Establishing the Retail Merchandise Mix

“Establishing the Merchandise Mix” addresses in-depth all of the components of the merchandise mix. Part 1 (1-1 – 1-8) consists of definitions, explanations, and examples of the types of merchandise in the garment industry, industry zones in the apparel industry, the style structure of the fashion apparel segment, and the product life cycle of the product categories in the merchandise mix. It also details how trend modifiers impact the mix, pricing strategies needed for a profitable retail store, and the types of brands carried by retailers in order to build a saleable and profitable merchandise assortment.

Conclusion

Thank you for taking the Retail Product Merchandising (Section 2, Part 1): Establishing the Retail Merchandise Mix course!

Types of Merchandise

There are numerous types of products available for purchase and consumption by the target consumer. Companies produce transportation products such as automobiles, boats, and motorcycles, or they produce electronic devices such as televisions, radios, and cell phones or iPods. Others produce sporting goods equipment such as fishing rods, bows, skate boards, and baseballs or basketballs.

 

Another major industry segment producing a variety of product is the fiber/textile/apparel and home furnishings/retail (FTAR) complex. Furthermore, the FTAR Complex frequently produces component materials and fabrications for many other industry segments. For example, fiber companies produce product for materials in airplane and boat construction, as well as electronic devices.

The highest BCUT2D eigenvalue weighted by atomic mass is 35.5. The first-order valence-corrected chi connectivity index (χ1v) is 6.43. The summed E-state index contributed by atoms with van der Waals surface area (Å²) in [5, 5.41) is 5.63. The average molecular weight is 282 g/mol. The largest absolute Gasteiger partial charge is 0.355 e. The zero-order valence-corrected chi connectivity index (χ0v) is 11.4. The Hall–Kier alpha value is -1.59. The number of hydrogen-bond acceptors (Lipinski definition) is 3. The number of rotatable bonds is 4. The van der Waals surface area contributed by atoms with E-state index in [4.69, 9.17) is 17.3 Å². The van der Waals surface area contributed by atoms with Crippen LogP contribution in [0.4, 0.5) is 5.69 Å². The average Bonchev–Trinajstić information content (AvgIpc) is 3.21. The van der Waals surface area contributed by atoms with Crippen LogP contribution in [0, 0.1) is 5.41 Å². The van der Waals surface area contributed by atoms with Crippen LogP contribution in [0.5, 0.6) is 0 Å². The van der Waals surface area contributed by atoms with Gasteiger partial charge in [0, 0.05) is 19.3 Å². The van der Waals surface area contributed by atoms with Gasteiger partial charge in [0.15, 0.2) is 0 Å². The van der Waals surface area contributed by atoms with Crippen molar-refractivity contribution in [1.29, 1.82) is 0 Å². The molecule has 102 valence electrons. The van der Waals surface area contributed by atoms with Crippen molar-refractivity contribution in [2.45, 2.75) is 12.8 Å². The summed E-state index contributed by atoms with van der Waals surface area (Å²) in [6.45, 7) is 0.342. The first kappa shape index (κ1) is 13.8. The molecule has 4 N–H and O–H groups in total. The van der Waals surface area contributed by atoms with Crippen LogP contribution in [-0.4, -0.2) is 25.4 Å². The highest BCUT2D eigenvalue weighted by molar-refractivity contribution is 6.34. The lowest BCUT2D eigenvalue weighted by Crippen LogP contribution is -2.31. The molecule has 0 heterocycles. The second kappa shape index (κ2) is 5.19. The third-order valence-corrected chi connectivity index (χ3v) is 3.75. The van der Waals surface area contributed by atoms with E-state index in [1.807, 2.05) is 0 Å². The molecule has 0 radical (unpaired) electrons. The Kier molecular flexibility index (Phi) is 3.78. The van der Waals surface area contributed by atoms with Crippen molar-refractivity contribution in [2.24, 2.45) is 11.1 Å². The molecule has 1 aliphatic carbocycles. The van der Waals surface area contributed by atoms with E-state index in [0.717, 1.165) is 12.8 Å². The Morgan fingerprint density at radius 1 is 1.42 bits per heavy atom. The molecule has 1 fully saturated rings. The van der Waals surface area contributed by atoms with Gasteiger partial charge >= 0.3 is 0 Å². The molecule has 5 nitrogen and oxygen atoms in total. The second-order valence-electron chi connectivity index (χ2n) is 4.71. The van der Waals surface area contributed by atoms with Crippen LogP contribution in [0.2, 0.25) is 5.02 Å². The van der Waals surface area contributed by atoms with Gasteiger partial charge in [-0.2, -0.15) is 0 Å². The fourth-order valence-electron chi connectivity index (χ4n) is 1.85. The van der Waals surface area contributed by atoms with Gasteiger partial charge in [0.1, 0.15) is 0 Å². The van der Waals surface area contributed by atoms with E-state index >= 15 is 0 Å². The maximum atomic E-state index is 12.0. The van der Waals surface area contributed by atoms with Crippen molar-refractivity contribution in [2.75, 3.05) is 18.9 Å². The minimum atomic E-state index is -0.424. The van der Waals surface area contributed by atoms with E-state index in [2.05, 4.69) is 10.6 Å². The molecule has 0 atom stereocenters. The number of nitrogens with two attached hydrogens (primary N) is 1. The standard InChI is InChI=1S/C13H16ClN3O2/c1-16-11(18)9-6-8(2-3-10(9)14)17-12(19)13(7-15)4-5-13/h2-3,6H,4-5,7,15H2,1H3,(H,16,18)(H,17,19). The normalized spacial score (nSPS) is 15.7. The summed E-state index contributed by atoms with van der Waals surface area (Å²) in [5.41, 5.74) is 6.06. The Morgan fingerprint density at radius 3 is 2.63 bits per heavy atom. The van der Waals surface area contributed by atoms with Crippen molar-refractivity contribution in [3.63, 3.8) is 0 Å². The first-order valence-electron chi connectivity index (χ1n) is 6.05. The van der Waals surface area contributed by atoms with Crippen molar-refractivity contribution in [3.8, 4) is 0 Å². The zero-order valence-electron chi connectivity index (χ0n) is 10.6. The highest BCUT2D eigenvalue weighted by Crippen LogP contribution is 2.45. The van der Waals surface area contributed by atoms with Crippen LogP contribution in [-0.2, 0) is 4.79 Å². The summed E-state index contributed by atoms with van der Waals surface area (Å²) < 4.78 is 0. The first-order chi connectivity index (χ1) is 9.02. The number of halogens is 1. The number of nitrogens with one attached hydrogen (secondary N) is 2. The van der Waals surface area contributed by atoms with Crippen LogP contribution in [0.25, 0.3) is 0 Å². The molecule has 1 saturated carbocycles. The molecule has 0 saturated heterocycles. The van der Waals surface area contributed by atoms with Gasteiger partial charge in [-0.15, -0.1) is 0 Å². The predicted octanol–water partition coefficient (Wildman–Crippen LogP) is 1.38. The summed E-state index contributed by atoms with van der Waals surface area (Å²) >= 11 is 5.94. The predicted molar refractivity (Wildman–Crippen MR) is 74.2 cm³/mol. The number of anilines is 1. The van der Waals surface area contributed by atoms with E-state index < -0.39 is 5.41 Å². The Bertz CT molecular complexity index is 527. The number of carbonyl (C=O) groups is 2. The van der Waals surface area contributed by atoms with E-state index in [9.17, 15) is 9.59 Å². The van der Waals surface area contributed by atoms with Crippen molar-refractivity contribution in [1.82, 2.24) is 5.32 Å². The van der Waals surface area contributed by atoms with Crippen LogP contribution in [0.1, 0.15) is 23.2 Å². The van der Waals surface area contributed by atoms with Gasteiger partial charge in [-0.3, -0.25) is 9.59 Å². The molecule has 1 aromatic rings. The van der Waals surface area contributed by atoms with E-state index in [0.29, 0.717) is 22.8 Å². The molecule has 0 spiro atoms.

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Industry Zones in the Apparel Industry

Fashion products, especially in the women’s wear industry, are categorized by the industry zone in which they are produced and marketed. Industry has designated these zones as a) Haute Couture or couture, b) designer, c) bridge, d) contemporary, e) better, f) moderate, g) popular price/budget/mass, and g) discount/off price.

 

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Style Structure in the Apparel Segment